aTP- Arab tourism portal News- The Seychellois Creole food, which combines flavours from various corners of the world as a result of the Seychelles’ historical connections, is one of the island’s attributes that appeal to visitors.
Joined by South Korean chefs, Mr. Freminot prepared a special five-course Creole meal for over 100 guests including media and travel trade representatives, tourism friends of Seychelles, and important opinion leader groups.
The dishes were served at a reception to mark 10 years since the opening of the Seychelles’ Tourism Board’s regional office in Korea. The reception held at the Lotte Hotel in Seoul on Wednesday August 30 was also attended by the chief executive of the STB, Mrs Sherin Francis.
Guests were treated to spicy accra and salmon fish cake, smoked fish salad with tropical fruit dressing, lime sorbet with a hint of pineapple Takamaka rum, beef steak, and creole apple and nutmeg fritters and rum infused tropical grilled fruit salad.
As the Creole cuisine combines various spices like garlic, onions, pepper, and ginger similar to Korean cuisine, the first such Creole dinner served in South Korea suited the Korean palates perfectly.
Chef Freminot who had no problem catering for a large group of people said: “It was a good experience as I was preparing the Creole cuisine with a foreign team and it felt good to share part of our heritage with chefs who have never heard of our cuisine before.”
Marcus Freminot who graduated from the Seychelles Hospitality Tourism Training College, now known as the Seychelles Tourism Academy, is a former professor at the same training institution. As a chef, he has worked in several hotels and restaurants as well as at the French Embassy in Seychelles. He has also participated in various culinary competitions in Seychelles and abroad.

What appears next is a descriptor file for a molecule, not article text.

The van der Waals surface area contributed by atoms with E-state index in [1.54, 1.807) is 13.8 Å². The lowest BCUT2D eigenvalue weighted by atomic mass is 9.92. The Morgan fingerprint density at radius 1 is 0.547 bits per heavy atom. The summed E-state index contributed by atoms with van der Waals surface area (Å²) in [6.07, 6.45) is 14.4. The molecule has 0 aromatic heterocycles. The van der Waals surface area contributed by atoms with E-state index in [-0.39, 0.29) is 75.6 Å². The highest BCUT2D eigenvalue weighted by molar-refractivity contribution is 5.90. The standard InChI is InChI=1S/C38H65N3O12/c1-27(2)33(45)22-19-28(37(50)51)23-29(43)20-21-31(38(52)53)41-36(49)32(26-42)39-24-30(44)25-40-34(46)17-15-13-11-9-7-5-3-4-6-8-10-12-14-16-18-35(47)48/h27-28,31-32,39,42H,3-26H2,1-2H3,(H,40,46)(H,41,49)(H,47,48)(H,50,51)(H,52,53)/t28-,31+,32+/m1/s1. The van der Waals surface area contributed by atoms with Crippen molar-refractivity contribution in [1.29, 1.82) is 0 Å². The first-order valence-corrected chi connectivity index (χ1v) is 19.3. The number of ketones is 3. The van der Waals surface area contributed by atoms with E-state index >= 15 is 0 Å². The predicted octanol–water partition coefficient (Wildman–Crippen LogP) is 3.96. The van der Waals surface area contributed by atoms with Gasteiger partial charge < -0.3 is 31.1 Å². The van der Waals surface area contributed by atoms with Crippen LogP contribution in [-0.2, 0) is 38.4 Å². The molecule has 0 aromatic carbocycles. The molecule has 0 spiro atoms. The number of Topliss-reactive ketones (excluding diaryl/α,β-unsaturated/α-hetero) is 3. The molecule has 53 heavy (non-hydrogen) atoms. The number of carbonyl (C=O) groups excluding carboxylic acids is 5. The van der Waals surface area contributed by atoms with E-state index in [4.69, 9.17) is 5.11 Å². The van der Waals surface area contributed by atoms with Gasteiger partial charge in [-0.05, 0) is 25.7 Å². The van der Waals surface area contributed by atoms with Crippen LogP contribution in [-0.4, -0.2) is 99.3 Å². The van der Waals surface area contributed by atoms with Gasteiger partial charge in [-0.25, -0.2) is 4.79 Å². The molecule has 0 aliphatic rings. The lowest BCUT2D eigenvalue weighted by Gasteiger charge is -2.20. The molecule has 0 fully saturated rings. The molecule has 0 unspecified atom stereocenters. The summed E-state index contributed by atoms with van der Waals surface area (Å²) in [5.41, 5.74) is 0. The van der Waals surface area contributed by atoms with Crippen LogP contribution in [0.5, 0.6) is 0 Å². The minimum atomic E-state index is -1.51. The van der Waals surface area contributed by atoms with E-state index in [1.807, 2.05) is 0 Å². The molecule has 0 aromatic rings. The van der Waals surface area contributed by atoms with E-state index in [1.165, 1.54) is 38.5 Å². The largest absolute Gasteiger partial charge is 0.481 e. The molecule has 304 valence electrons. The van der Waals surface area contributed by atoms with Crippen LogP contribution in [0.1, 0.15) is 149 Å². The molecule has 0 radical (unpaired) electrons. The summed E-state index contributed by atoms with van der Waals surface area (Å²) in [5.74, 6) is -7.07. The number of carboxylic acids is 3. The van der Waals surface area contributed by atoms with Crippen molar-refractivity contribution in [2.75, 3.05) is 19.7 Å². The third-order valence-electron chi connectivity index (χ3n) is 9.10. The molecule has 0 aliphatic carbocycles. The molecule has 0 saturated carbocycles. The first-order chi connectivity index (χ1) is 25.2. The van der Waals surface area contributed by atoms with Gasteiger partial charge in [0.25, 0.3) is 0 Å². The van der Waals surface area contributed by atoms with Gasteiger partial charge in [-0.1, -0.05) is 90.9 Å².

While in South Korea, chef Freminot also took part in a ‘Seychellois-Korean Cuisine & Culture Exchange Master Chef Class.’
He demonstrated his techniques preparing various dishes including salmon fish cake with creole sauce, chicken soup, and a fusion dish that blended Creole food with the traditional Korean red pepper paste known as Gochujang.
A Michelin-starred chef, Tony Yoo, who regularly appears on a famous Korean TV show ‘Chef & My Fridge’ also took part in the master class by demonstrating a combination of a Korean dish with Creole sauce.
The master class was co-hosted by the Korean Food Foundation, an organization affiliated with the country’s Ministry of Agriculture, Food and Rural Affairs and attended by some 50 guests including Korean food critics, culinary experts, and VIP customers from HanaTour – one of the largest travel company in Korea.
Chef Yoo said: “Creole and Korean cuisines have a lot in common. Both cuisines use a lot of spices, among which, garlic and onion which are used in the preparation of all the Korean food, similar to Creole dishes.”
Chef Freminot described the master class as a good marketing initiative that allowed him to showcase the Creole cuisine to representatives of travel agencies, DMC’s, as well as journalists, food critics and the general public in South Korea.
“It gave me the chance to demonstrate our common recipes, ingredients and methods while explaining about our culture. The Korean guest chef Tony Yoo demonstrated two Korean recipes, which also allowed me to capture some techniques widely used in the Korean kitchen,” said Freminot.
Commenting on the two cuisines, chef Freminot said there’s a lot of similarities in the way the food is prepared and plated and even in the presentation.
“There is a lot of colour and flavors in the Korean cuisines, the usage of fresh vegetables, spices, and herbs are common for most dishes. The things that really caught my attention are the level of spiciness and the amount of frying involved when cooking Korean food,” said Freminot.
Following his adventure in South Korea, chef Freminot is currently in France taking some time off and exploring other professional avenues.